To the left of Orion’s belt is the bright star Rigel, one of Orion’s knees. Rigel is also at a late stage in its life cycle, although not as late as Betelgeuse. It is about 1000 light years away and its surface temperature is about 11,000 degrees Celsius – about twice as hot as our Sun.
Now, if Betelgeuse and Rigel form Orion’s right shoulder and left knee respectively you should now be able to imagine the figure of a man, perhaps with the help of your star map. His head and shoulders are to the right, his body narrows to the three “belt stars” at his waist and his legs stretch out to the left. From Betelgeuse to Rigel is about a hand span or about 20-degrees across the sky. Between Orion’s legs, hanging from his belt, is Orion’s sword. To your eye this appears as a line of three fuzzy stars. Through binoculars they appear as three groups of stars, with the middle one surrounded by a faint hazy “cloud”. This cloud, or nebula, is the Orion Nebula, over 1500 light years away. It is also known to astronomers as “M42”. It is perhaps the most photographed object beyond our solar system and is a large cloud of, mostly, hydrogen gas which is producing new stars. The cloud is 15 light years in diameter and the stars you see embedded within it (with your binoculars) were formed from the collapsing hydrogen gas within the last million years or so.
A moment ago I mentioned “light years”. What is a light year? It’s a measure of distance, even if it sounds like a time. If you have a torch shine its light into the sky for a moment. The light from your torch travels incredibly fast. In just one second it goes almost 300,000 kilometers. That’s seven and a half times around the Earth or almost the distance to the Moon. In fact in just one and a quarter seconds your torch light would reach the Moon, 380,000 kilometres away. In eight and a half minutes the light would reach the Sun, 150 million kilometres from Earth. After five hours light from your torch would pass Pluto. Finally, after one year of time your torch light will have travelled one light-year of distance. Yet we still haven’t reached the next nearest star!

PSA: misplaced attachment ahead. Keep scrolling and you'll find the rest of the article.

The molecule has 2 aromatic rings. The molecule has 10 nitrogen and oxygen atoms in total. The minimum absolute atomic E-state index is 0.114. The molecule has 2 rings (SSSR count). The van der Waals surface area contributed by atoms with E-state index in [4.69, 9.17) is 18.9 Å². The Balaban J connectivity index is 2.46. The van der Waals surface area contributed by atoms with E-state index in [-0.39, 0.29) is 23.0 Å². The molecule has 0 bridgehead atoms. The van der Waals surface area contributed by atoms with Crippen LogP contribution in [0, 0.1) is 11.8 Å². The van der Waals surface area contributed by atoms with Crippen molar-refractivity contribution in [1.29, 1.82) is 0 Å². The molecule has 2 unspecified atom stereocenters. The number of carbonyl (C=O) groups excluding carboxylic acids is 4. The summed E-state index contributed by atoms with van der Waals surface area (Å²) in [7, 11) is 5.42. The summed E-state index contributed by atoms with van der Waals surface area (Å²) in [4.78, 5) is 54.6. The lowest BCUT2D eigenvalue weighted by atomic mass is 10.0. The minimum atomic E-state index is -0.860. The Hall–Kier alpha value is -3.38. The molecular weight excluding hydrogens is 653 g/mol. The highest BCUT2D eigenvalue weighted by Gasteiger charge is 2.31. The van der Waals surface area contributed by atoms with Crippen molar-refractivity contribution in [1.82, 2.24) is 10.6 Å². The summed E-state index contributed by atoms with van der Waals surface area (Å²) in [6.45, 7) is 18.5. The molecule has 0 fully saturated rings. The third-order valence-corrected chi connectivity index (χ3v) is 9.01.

Proxima Centauri, our closest star after the Sun, is about 42 million million kilometres away from us. Your torch light would take about 4.2 years to reach it. So we can say that Proxima Centauri is about 4.2 light years away from Earth. This also means that we see Proxima Centauri, the star, as it was about 4.2 years ago. We are looking into the past to see everything in the universe.
So a light year is simply a distance, and one light year is about 10 million million kilometers long.
Let’s return to Orion. Orion is a pivotal constellation – its stars are guides pointing to many other interesting stars, constellations and other objects.
If we extend the line of Orion’s belt stars down and right we come to an orange star amongst a V-shaped pattern of fainter stars. From the belt to this orange star is about 20-degrees or a hand span. This group of stars is Taurus the Bull. The orange star is Aldebaran, the eye of the Bull, and his head is the V-shape. A little further down and to the right, still following the line of Orion’s belt stars is a small cluster of sparkling diamond-like stars. Best seen through binoculars, not a telescope, these are also known as the Pleiades or Seven Sisters. It’s a group of young stars all born from the same nebula – so they really are sister stars. These represent the daughters of Atlas, who holds the sky aloft on his shoulders, and Pleione.
Returning to Orion’s belt we now follow the line of the belt up and to the left, again about 20-degrees. Soon we reach the brightest star in the sky, Sirius, high overhead. Its name means “scorching” or “brilliant” and you can see why. Sirius is also called the “Dog Star” because it’s the brightest star in the constellation of Canis Major, the Big Dog. With the help of your star map you can identify the shape of the dog, the faithful hunting companion of Orion. Just above Orion, as we lie here, and back towards the eastern horizon 30-degrees from Orion’s belt, is the bright star Procyon in the constellation Canis Minor, the Little Dog. This constellation looks nothing like its name at all – only a few of the 88 constellations in the sky do look like their name.
Returning again to Orion, we now use his sword to direct us to our next destination. You might notice Orion’s sword points directly left (South) and right (North). This is a very useful thing to remember when the Southern Cross is low in the sky as it is this month – it’s a summer compass if you like. Following the direction of the sword far to the North, to the right, brings us to the bright yellowish star Capella, 50-degrees away and just a fist width above the northern horizon. Capella is the brightest star in the constellation Auriga, the Charioteer who was a legendary king of Athens.
Following Orion’s sword to the South, or left, again about 50-degrees brings us to a bright, white star. This is Canopus, 205 light years away and the second brightest star in the night sky after Sirius. Canopus is one of the celestial navigation stars used by ships navigators for centuries. Appropriately it’s the brightest star in the constellation Carina, the Keel of the great ship in the sky. The ship was once a single constellation called Argo Navis. But in 1930 it was broken up into the keel and the nearby sails, Vela, the rear deck, Puppis, and the ship’s compass, Pyxis. This is not an easy ship to identify in the sky – perhaps it’s fading into a summery ocean haze?